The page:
European markets head into the summer months
by Camillo De Marco
- In Italy the domestic share of the market is noticeably smaller than it is in France and Spain. For Oscar-winning producer Francesca Cima, the release date is the last step in the planning of a film
The summer film season in Italy is of noticeably lesser importance than it is in the main European film markets. This according to data presented at the conference “Viaggio nel cuore dell’estate. Cosa accade in Italia e nei principali mercati europei” (lit. Journeying into the heart of summer. What happens in Italy and the main European markets”) held by ANICA, ANEC and ANEM and organised by Box Office at Ciné a Riccione last week. According to the specialised film magazine (sources: Cinetel, boxofficemojo.com), the top summer title in Italy takes considerably less than the top title in the other countries analysed (France, Germany, the United Kingdom and Spain, where the period between June and August generates between 22 and 27% of the industry’s annual takings), whilst release dates match those of the original versions of films, but there are no animated blockbusters (see PDF slides). Finally, domestic films are most definitely a marginal feature of the summer film season in Italy: the situation is much healthier in Spain, Germany and France (24.6% of the French market in the period between June and August is made up of French films).
“If we look at the figures, we can see that in Italy the same blockbusters are released in the summer as in other markets. All that’s missing are a couple of big animated films to pull the numbers up to those achieved by Spain between June and August”, noted Andrea Occhipinti, the president of ANICA-affiliated distributors, who spoke at the conference. “Of course, distributors decide on the release dates for films for legitimate reasons, but I understand why exhibitors complain when the release date of a potential blockbuster is pushed back to after the summer period”. For example, in May we had the controversial deferment of the release date for Independence Day: Resurgence by 20th Century Fox from 6 July to 8 September. The film was released in the United States on 24 June, as it was in a number of other countries (including the United Kingdom), and in most other countries it will be released at some point in July (1-7 in Spain, 20-27 in France).
Basically, according to distributors, whatever the title, films generally don’t do as well in Italy during the summer as they do in the main European markets. Why? Fewer people tend to go to the cinema during the hotter months. “We have to try and turn this trend on its head with the help of more effective advertising of films”, concluded Occhipinti. “As well as using promotional initiatives, we have to make viewers see that there are films worth going to see in summer. We must also work with the institutions to explore the possibility of establishing specific incentives, such as tax credits for films that are released in summer or specific types of contributions for Italian films that are released”.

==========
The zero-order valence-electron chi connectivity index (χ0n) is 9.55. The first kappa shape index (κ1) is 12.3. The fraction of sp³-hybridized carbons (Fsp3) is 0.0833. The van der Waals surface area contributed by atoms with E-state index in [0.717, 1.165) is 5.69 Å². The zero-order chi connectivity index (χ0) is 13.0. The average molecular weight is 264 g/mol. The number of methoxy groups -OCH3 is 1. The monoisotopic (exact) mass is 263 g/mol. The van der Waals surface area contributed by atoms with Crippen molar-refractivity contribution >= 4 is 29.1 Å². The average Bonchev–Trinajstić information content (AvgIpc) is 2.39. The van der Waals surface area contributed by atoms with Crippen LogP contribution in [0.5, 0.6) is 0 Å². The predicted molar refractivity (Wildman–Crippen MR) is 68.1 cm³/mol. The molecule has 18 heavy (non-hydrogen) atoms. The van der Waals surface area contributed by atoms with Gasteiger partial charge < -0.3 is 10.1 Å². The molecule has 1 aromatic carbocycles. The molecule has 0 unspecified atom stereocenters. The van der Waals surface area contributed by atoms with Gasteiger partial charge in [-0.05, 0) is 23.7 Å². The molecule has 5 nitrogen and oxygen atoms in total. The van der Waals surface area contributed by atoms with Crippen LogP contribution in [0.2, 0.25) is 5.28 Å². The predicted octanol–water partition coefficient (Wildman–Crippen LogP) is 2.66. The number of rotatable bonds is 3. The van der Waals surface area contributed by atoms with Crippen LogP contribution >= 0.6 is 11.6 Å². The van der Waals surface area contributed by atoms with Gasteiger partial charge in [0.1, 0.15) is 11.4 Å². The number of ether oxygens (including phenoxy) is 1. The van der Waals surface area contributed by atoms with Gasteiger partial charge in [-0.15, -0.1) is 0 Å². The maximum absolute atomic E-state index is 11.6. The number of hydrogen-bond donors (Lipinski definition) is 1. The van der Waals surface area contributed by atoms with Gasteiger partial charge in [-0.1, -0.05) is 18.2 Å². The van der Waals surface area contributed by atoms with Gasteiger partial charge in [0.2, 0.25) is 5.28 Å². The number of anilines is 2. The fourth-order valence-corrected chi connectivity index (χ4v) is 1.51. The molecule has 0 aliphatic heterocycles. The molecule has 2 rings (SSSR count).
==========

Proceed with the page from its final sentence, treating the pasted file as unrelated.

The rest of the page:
Gianluca Pantano, director of programming at Uci Cinemas, Giorgio Ferrero from Ferrero Cinemas and the president of ANEC Lazio, and Andrea Malucelli, president of UNICI, all agreed on the need for synergies between all stakeholders in the sector. “The general summer offering still lacks animated films, arthouse films and Italian films, which would pull in the segment of the public we need to grow”, suggested Pantano. “For our part we’re doing everything we can in terms of local advertising, screening periods and support for films”, added Ferrero. “But to all intents and purposes we can’t do anything to extend the season, we must simply stand by and watch. The industry is in serious trouble as takings aren’t enough to cover operating costs”. Malucelli proposed “planning summer releases three years at a time so that producers, distributors and exhibitors an work on growing the summer market together. I believe that adding animated and arthouse films into the mix with American blockbusters, which are already released on the same day as they are in the USA over the summer months, could be one way of achieving the same results as in Spain”.
For Francesca Cima, president of the producers at Anica, "The release date is considered to be the last step in the planning of a film, when instead it should actually be the starting point. No distributor has ever asked me to work together to screen a movie suitable for a summer release. But luckily, this is an attitude that we're changing. We're ready for a type of Italian cinema that aims to converse with its audience."
(Translated from Italian)